Can Seattle Game Plan Around a Mortal Weakness?

Colonel Paul Pasqiuna, medical director of the amputee program at Walter Reed Army Medical Center, said the general public suffers from a bias. That bias has slowed research into artificial limbs. People, especially the handed, assume a prosthetic must be lifelike. Pasqiuna said that the most functional, affordable prosthetic hand is the classic "hook" design that uses cables and a harness to control movement. The design is almost a century old. Most amputees are not worried about looks, but functionality. If their prosthesis could function like a hand, it wouldn't matter if it looked like a pineapple.

It forced me to question whether I was unhappy with how Matt Hasselbeck had played because it was ineffective or because it was unaesthetic. The effectiveness can be overstated. When considering the high number of attempts and low quality of defense, it's little wonder Hasslebeck totaled only 43 DYAR. Seattle rallied around Matthew Stafford's interceptions to win. But when it needed offense, the three yard swing pass was the offense it could muster. If not universally effective, the short passing game was relatively effective. It accomplished what Seattle needed then to win the game.

I expected Seattle to use the screen to slow Arizona. The Cardinals stacked eight in the box and dared Seattle to beat their secondary. Instead, Seattle stuck with its basic game plan of rushes and play action. Hasselbeck only targeted his backs twice: once to Justin Forsett for 16 and once incomplete to Owen Schmitt.

The screen is a powerful weapon and I've done nothing but rave about Greg Knapp's implementation of a varied and effective screen attack. Hasselbeck did not complete 17 passes to his backs because of an effective screen game, but an ineffective Lions pass rush. The passes Hasselbeck threw to his backs were not designed but outlet passes. Most were slow developing. Rather than attacking an aggressive defense, they worked because Detroit's defense could not create pressure. Hasselbeck would read his progressions and wait and wait and check down after a back finished his block and pulled out of the pocket. It took ages.

That will not work against the Cardinals. It won't work against most NFL teams. It relies on an offensive line that can block until receivers have run off linebackers and defensive backs. Beyond being difficult, it's low reward and high cost. Hasselbeck took five hits and a sack against the Lions 28th ranked pass rush. If Seattle attempts the same against a better opponent on the road, holds, hits and sacks will spike, followed by fumbles and injuries.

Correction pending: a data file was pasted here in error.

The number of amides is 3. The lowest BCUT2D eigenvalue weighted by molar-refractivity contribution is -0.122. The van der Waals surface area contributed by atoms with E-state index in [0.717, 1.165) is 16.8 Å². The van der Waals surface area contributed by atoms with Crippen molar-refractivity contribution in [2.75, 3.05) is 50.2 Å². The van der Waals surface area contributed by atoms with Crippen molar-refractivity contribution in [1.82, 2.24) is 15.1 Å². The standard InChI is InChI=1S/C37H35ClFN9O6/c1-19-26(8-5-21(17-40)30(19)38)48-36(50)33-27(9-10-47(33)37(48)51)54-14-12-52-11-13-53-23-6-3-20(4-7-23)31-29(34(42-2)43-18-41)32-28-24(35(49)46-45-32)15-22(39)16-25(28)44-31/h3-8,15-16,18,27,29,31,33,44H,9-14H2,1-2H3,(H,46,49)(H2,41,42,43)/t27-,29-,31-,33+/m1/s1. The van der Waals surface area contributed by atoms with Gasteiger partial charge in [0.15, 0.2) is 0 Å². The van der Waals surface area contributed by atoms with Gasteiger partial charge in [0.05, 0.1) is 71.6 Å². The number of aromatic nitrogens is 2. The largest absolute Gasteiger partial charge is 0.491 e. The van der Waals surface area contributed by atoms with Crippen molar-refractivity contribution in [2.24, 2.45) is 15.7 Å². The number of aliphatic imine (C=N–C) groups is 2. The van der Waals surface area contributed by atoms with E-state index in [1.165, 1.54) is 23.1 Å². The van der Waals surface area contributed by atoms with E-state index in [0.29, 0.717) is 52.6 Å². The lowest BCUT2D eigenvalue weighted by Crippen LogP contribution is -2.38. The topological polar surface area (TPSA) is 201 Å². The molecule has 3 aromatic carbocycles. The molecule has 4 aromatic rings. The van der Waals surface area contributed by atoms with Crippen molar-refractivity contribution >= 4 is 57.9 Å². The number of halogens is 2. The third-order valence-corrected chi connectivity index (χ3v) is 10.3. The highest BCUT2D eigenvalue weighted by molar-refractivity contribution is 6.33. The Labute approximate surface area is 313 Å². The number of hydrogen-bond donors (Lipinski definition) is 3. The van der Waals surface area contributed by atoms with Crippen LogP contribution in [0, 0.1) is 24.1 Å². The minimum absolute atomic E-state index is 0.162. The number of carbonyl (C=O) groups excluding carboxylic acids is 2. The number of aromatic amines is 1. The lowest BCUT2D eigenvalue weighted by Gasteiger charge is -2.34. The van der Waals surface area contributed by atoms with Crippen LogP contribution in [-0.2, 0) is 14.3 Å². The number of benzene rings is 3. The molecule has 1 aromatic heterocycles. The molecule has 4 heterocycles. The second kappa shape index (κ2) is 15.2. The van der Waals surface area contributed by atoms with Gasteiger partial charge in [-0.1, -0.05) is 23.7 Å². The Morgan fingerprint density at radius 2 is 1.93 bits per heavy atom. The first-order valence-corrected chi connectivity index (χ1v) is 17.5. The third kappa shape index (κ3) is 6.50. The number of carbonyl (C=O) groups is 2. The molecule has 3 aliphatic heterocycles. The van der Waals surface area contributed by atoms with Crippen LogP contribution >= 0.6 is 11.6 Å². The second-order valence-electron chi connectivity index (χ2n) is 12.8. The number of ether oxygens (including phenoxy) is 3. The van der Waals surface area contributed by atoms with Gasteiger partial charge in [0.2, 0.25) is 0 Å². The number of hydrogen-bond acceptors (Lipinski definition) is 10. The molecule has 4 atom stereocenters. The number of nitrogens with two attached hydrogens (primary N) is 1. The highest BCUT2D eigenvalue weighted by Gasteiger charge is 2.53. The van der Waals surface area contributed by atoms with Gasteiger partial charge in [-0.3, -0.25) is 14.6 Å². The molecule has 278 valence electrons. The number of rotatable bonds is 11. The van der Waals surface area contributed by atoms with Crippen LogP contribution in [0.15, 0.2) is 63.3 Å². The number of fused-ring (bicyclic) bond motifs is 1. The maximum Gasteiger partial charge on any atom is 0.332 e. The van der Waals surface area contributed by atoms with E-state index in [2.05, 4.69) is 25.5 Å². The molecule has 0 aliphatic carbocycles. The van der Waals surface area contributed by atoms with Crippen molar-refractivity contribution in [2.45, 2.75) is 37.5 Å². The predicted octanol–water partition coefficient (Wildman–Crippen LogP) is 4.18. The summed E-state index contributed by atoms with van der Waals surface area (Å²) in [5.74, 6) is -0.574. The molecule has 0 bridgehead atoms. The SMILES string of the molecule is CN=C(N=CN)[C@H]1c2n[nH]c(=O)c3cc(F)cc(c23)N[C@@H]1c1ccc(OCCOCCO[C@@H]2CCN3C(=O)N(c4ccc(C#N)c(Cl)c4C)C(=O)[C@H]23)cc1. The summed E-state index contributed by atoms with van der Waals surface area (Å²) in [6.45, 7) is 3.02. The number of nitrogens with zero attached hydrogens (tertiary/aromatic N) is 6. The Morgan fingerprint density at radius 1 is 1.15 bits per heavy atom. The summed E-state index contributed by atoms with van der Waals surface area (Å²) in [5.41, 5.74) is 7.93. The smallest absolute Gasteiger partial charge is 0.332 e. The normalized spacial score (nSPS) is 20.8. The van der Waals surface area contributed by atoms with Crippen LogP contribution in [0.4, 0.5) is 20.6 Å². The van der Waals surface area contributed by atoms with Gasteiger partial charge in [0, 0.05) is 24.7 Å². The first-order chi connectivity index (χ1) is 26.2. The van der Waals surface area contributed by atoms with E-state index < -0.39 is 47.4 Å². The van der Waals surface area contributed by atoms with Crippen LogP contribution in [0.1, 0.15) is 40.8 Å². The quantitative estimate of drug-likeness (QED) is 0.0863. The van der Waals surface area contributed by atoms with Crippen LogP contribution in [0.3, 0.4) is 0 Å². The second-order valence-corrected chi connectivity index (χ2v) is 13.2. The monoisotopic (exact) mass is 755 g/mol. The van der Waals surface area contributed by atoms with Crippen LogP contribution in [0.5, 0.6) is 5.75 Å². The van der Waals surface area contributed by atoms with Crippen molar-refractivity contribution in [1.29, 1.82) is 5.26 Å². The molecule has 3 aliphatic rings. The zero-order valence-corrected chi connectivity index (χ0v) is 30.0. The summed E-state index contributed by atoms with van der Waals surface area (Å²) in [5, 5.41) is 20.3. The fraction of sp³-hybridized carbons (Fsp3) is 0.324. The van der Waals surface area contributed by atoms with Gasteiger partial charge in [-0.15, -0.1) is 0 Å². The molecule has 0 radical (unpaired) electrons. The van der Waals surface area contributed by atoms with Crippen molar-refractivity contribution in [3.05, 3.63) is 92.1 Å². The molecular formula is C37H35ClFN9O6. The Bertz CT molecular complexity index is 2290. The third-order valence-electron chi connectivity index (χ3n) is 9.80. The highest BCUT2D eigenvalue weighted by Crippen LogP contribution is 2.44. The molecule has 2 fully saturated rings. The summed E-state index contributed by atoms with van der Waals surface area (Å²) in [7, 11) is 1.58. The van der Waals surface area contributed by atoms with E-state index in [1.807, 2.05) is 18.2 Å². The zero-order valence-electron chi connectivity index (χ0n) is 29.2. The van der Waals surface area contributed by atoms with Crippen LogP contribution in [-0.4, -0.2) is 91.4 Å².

The Seahawks offense is struggling. It cannot run, it cannot establish the pass off the run. The Arizona Cardinals are not a dominant defense, but they dominated Seattle at home. Arizona has challenged teams to pass against their young, fast and athletic secondary. Quarterbacks that could, like Matt Schaub, Peyton Manning and Jay Cutler, have torched the Cardinals pass defense. Quarterbacks that couldn't, like Shaun Hill, Jake Delhomme and Matt Hasselbeck, have been completely shut down. The "haves" averaged 373 yards of passing offense. The "have nots" have averaged 137. What do the "haves" have that the "have nots" lack? Arm strength.

My prevailing image of Hasselbeck against Arizona is not from this season, but last. Seattle was trailing by six with two minutes to play. Hasselbeck targeted Deion Branch on a crossing pattern and before the ball could reach him, Dominique Rodgers-Cromartie overran Branch and intercepted the pass to effectively end the game. Branch had beaten Cromartie out of his break, but the pass never arrived.

Maybe it's overly simplistic to blame that loss on lost arm strength. Hasselbeck has thrown worse. But you beat man coverage by attacking man coverage. A well thrown pass zips to its target and allows time enough for the receiver to reach it, but not the defensive back to react. That isn't a consistent part of Seattle's arsenal anymore. I don't think Hasselbeck can beat a defensive back in close cover. Not reliably. It might not be pretty and it might not work, but slings, swings and screens may be the only offense Seattle can still run.

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